Opinion

Resilience in the face of adversity

Whilst there have, of course, been challenges, some things have been really positive during this crisis. Our carers and managers have stepped up and shouldered responsibility, and I actually think our service now is more dynamic and robust because of the changes we’ve made and the things we’ve learnt in managing Covid-19.

Our work is difficult, but in a different way to before. It’s a daily job following up on both staff and service users being poorly, on top of the usual level of care. More people are going in and out of hospital and discharges are rightly much quicker, so we now have to respond more quickly to bring people home. Everyone is working together to make this happen.

Our cloud-based IT system was already allowing our carers to work remotely but it’s really come into its own now in enabling us to organise and support our staff and service users.

The wellbeing and morale of our carers and clients has been a priority for us. We use Skype and Zoom to catch up with carers, particularly those who need extra support. All our carers have been amazing. They are doing a tough job every day looking after our service users and, in turn, we need to look after them.

We’re also busy contacting service users as some are lonely because the regular contact they are used to from family members or day centres has stopped. We are trying to fill that gap, picking up the phone for a chat, making them feel cared for still. We’ve been doing shopping and delivering food parcels and comfort packs, and activity packs for the children we support.

The recognition and appreciation of what social care staff do has massively increased during the crisis. We’ve been overwhelmed by people’s kindness, from food donations to gestures of thanks such as the gentleman behind a carer in the supermarket queue who insisted on paying for her shopping. Our local bus company featured two of our carers’ pictures on the side of a special ‘Harrogate Heroes’ bus, which made us all feel valued.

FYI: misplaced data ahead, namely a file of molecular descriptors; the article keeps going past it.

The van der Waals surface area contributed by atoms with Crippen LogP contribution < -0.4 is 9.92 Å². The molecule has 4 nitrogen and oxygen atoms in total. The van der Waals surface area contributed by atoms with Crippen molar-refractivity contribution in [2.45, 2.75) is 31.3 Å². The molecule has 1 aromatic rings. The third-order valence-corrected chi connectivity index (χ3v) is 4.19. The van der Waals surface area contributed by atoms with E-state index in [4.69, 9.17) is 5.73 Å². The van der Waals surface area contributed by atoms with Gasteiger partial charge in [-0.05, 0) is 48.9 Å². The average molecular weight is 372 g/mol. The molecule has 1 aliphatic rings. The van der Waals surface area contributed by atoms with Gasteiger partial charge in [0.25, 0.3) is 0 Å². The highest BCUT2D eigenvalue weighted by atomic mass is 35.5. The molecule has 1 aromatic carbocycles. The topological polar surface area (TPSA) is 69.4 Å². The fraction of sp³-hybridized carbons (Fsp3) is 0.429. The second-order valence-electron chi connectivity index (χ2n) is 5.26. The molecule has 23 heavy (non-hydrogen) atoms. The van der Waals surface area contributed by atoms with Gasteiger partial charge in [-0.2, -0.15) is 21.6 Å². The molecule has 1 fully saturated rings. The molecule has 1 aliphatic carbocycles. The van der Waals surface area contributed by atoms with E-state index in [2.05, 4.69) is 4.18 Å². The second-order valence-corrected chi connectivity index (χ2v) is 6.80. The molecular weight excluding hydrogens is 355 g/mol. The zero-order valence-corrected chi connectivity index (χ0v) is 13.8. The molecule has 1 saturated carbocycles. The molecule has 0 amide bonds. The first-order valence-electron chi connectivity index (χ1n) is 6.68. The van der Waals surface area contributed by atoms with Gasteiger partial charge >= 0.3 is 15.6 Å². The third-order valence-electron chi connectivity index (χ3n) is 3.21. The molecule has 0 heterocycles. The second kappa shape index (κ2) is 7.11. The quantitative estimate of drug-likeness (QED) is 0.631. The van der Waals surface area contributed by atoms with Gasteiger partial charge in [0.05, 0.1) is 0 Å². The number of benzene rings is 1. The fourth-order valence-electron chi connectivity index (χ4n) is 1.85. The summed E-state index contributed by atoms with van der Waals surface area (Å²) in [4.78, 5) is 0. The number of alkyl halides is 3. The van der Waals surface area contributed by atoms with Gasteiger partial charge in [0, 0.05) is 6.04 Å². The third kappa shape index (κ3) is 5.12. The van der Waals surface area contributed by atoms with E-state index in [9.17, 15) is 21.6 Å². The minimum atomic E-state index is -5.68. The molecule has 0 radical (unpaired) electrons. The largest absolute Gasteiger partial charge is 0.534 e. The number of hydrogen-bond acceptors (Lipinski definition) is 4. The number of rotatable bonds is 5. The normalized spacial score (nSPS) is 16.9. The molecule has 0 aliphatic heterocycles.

PPE is the biggest challenge for the health and social care sector at the moment. At Continued Care, we spend hours each week sourcing PPE. It’s out there, but increased demand has affected the supply and the price. A mask used to cost 20p or less, and now it’s £1. We need to buy in bulk, so that’s a significant increase.

But it’s not just PPE that’s difficult to find. Our carers are wanting to change their uniforms more often now but many of our suppliers aren’t making uniforms anymore; they are making hospital gowns instead.

Testing is one of the most crucial things that the Government can support us with now and in the future. The drive-in testing introduced at the end of March has been extremely effective, although it would have been useful earlier that month. We can’t turn the clock back on that but what we can do now is to ensure that the immunity test is approved and rolled out as soon as possible for all frontline health and social care workers. For us, that would be a game changer. It could alter how we manage lockdown and how our staff feel about supporting our most vulnerable service users.

For a long time we’ve talked about the reform of the social care system, and this current crisis only highlights that. Moving forward this has to be a priority. I don’t think the issue with recruitment and retention is just about pay; it’s also about reward and recognition. We’ve seen an increase in job enquiries with us during the crisis. People are re-assessing what they want to do, what value their job has and how safe their current job is.

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